A date, then, is simply a sequence of numbers or other attributes that represent years, months, and other concepts that follow certain rules. As an example, the day must be between 1 and 31, wherein the maximum is dependent on the month and the year.
As you might have guessed, dates aren’t as simple as instants. What may surprise you is how convoluted things can actually get. For instance, what does it mean to add a calendar month to the date 2019-02-28? Do you get 2019-03-28 or 2019-03-31? What about adding a whole calendar year and one calendar day to that same date? 2020-03-01 or 2020-02-29? Instances like this need to be handled on a case-by-case basis. The first step is in understanding the types of problems that may occur.
Where things really go off the rails is when instants and dates are confused with one another. Let’s say that you need to add one day to the date 2022-10-30 00:00. The client’s intention was one calendar day (with the result being 2022-10-31 00:00) but the programmer saw “one day” as one “stopwatch day”, i.e., 86,400 seconds, and came up with 2022-10-30 23:00 because they were located in Finland and clocks were just moved to Standard Time.
Comparing dates can be problematic as well. When asked which date came before, on the face of it the answer is simple. The problem here is that what is being asked is in fact which of the two local times came before and this doesn’t always come with a single answer. When clocks are set to Standard Time, dates are repeated, but their initial occurrences refer to earlier instants than the later ones.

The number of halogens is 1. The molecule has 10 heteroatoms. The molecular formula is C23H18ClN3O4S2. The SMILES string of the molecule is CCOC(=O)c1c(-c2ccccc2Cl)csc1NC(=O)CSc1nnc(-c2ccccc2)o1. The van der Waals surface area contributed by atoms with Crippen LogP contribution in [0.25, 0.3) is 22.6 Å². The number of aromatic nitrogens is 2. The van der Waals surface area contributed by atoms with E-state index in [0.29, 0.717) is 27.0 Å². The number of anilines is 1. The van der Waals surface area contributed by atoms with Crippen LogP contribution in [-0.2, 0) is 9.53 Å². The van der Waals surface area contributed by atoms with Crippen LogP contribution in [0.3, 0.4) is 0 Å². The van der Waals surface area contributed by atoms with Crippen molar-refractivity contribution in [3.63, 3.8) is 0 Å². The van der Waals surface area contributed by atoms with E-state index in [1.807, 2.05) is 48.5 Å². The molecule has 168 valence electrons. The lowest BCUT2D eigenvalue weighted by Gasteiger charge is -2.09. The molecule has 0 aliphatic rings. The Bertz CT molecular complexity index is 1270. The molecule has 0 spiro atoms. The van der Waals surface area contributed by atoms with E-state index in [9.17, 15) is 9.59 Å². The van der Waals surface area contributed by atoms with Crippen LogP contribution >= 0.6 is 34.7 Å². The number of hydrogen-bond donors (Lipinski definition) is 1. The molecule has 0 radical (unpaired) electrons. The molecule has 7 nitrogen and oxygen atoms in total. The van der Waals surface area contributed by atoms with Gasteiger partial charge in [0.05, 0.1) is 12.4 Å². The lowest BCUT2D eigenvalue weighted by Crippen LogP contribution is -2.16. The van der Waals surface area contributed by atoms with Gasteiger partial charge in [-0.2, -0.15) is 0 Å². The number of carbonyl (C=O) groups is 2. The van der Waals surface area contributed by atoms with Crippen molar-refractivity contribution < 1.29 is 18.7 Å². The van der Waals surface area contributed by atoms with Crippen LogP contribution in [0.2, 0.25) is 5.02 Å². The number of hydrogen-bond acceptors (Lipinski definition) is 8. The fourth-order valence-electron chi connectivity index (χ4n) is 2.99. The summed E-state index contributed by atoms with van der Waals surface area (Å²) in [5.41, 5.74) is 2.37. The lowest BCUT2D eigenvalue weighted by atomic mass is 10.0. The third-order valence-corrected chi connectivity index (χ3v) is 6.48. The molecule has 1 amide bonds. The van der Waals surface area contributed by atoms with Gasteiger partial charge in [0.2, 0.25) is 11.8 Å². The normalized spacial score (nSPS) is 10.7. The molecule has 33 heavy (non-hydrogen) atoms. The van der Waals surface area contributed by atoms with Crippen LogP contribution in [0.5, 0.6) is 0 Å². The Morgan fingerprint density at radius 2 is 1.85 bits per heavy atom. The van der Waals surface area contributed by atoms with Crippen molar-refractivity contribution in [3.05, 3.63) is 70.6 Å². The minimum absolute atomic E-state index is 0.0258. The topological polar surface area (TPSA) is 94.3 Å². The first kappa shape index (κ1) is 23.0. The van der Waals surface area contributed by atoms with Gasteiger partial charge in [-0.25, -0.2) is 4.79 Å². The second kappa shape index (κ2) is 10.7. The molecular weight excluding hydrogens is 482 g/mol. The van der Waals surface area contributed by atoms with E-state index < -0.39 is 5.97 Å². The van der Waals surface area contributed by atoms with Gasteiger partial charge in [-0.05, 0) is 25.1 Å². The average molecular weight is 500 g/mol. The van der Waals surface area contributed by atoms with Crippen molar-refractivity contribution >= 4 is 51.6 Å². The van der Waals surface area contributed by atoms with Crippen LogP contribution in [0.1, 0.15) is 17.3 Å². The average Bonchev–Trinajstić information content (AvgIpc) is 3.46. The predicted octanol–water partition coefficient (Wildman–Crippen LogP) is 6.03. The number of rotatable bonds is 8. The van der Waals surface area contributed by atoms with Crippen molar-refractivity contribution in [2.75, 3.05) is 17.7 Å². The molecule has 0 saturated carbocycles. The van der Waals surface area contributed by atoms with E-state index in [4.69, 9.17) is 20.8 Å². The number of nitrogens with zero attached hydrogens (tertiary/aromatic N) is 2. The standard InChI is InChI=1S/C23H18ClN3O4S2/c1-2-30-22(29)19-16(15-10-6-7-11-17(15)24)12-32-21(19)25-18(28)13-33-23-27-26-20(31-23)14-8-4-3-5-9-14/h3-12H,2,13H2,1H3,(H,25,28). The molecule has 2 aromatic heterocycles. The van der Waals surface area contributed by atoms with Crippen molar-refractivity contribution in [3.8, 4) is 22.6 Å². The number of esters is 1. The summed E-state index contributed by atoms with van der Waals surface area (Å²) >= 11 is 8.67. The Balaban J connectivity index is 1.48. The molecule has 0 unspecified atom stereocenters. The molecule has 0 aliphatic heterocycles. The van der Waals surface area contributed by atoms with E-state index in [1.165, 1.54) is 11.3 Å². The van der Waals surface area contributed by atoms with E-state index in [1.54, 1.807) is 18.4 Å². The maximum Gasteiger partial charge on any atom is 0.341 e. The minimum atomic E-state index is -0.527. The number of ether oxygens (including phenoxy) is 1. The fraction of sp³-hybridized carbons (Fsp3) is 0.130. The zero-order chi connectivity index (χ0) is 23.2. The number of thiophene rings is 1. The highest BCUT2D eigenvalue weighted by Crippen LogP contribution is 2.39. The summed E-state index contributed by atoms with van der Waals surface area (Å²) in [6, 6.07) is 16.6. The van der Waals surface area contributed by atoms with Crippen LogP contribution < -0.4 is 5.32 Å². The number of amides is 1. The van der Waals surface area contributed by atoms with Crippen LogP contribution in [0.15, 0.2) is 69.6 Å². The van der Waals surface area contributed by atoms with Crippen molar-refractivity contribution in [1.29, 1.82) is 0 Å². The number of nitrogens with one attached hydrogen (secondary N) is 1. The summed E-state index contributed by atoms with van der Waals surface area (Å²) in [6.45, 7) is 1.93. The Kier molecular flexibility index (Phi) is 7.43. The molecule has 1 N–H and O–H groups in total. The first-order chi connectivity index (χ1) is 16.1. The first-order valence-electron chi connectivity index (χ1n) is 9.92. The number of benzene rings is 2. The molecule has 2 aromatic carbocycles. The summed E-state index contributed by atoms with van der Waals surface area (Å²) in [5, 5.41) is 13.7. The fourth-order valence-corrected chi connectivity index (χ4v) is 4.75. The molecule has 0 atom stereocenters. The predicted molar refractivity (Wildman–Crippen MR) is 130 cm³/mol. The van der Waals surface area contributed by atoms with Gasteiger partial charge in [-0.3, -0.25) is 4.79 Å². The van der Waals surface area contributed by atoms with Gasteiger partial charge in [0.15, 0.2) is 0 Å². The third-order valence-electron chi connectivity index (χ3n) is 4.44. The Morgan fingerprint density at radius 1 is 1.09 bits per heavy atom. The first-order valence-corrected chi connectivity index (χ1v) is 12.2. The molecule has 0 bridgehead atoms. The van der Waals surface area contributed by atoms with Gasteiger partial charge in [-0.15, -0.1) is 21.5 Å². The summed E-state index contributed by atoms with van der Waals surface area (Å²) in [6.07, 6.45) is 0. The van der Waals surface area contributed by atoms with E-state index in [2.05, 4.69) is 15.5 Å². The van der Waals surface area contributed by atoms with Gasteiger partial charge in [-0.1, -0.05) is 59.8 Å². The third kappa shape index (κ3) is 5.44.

A time zone constitutes a list of rules with which an instant can be translated into a date. The pivotal time zone is UTC, which is basically governed by two rules:
Leap seconds do add their own little caveats, but they can usually be ignored (famous last words?).
Other time zones are usually represented using UTC. For instance, Finnish Summer Time is UTC+3 (hours), meaning that an instant can be described in Finnish Summer Time by converting it to UTC and adding 3 calendar hours. However, a time zone isn’t only a difference in time zone offset, such as 3 hours. A time zone can be a little more involved. The Finnish time zone comes with its own set of stipulations:
From time to time there’s been talk about dropping either Summer or Standard Time in Finland. If this ever comes to pass, this will mean changes to the time zone rules!
To summarise, the Finnish time zone isn’t “UTC+2 (UTC+3 in summer)” or “EET/EEST” because historically the time zone has been a lot more complicated and may still change. Instead, the Finnish time zone is Europe/Helsinki (zoneinfo identifier) which refers to the entire dynamic set of rules.